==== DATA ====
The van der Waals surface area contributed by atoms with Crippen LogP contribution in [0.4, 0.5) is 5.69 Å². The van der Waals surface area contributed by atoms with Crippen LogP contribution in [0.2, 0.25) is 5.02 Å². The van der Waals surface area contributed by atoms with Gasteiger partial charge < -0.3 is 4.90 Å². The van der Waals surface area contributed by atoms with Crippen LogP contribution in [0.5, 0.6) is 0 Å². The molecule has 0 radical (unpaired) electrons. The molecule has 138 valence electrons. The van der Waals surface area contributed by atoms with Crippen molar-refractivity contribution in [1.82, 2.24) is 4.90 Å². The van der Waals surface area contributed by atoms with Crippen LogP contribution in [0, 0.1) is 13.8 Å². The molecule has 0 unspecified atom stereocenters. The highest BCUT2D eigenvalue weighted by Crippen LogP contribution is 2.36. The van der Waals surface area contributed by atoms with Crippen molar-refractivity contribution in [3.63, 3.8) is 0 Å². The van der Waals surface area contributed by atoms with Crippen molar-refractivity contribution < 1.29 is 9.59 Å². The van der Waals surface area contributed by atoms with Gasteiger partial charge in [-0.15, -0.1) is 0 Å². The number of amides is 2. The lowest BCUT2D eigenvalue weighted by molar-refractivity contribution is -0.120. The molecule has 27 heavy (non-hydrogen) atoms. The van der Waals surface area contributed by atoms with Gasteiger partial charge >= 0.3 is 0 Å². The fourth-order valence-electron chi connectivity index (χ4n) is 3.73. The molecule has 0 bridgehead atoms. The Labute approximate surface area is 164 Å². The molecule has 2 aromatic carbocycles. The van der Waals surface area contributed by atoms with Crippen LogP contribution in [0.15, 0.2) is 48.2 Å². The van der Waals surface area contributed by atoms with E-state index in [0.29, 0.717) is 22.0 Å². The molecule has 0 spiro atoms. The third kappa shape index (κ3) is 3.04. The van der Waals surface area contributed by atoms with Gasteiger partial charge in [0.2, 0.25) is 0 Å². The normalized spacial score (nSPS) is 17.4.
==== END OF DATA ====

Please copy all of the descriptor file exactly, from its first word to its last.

The van der Waals surface area contributed by atoms with Crippen LogP contribution in [0.4, 0.5) is 5.69 Å². The van der Waals surface area contributed by atoms with Crippen LogP contribution in [0.2, 0.25) is 5.02 Å². The van der Waals surface area contributed by atoms with Gasteiger partial charge < -0.3 is 4.90 Å². The van der Waals surface area contributed by atoms with Crippen LogP contribution in [0.5, 0.6) is 0 Å². The molecule has 0 radical (unpaired) electrons. The molecule has 138 valence electrons. The van der Waals surface area contributed by atoms with Crippen molar-refractivity contribution in [1.82, 2.24) is 4.90 Å². The van der Waals surface area contributed by atoms with Crippen LogP contribution in [0, 0.1) is 13.8 Å². The molecule has 0 unspecified atom stereocenters. The highest BCUT2D eigenvalue weighted by Crippen LogP contribution is 2.36. The van der Waals surface area contributed by atoms with Crippen molar-refractivity contribution in [3.63, 3.8) is 0 Å². The van der Waals surface area contributed by atoms with Crippen molar-refractivity contribution < 1.29 is 9.59 Å². The van der Waals surface area contributed by atoms with Gasteiger partial charge in [-0.15, -0.1) is 0 Å². The number of amides is 2. The lowest BCUT2D eigenvalue weighted by molar-refractivity contribution is -0.120. The molecule has 27 heavy (non-hydrogen) atoms. The van der Waals surface area contributed by atoms with Gasteiger partial charge >= 0.3 is 0 Å². The fourth-order valence-electron chi connectivity index (χ4n) is 3.73. The molecule has 0 bridgehead atoms. The Labute approximate surface area is 164 Å². The molecule has 2 aromatic carbocycles. The van der Waals surface area contributed by atoms with Crippen LogP contribution in [0.15, 0.2) is 48.2 Å². The van der Waals surface area contributed by atoms with E-state index in [0.29, 0.717) is 22.0 Å². The molecule has 0 spiro atoms. The third kappa shape index (κ3) is 3.04. The van der Waals surface area contributed by atoms with Gasteiger partial charge in [0.2, 0.25) is 0 Å². The normalized spacial score (nSPS) is 17.4.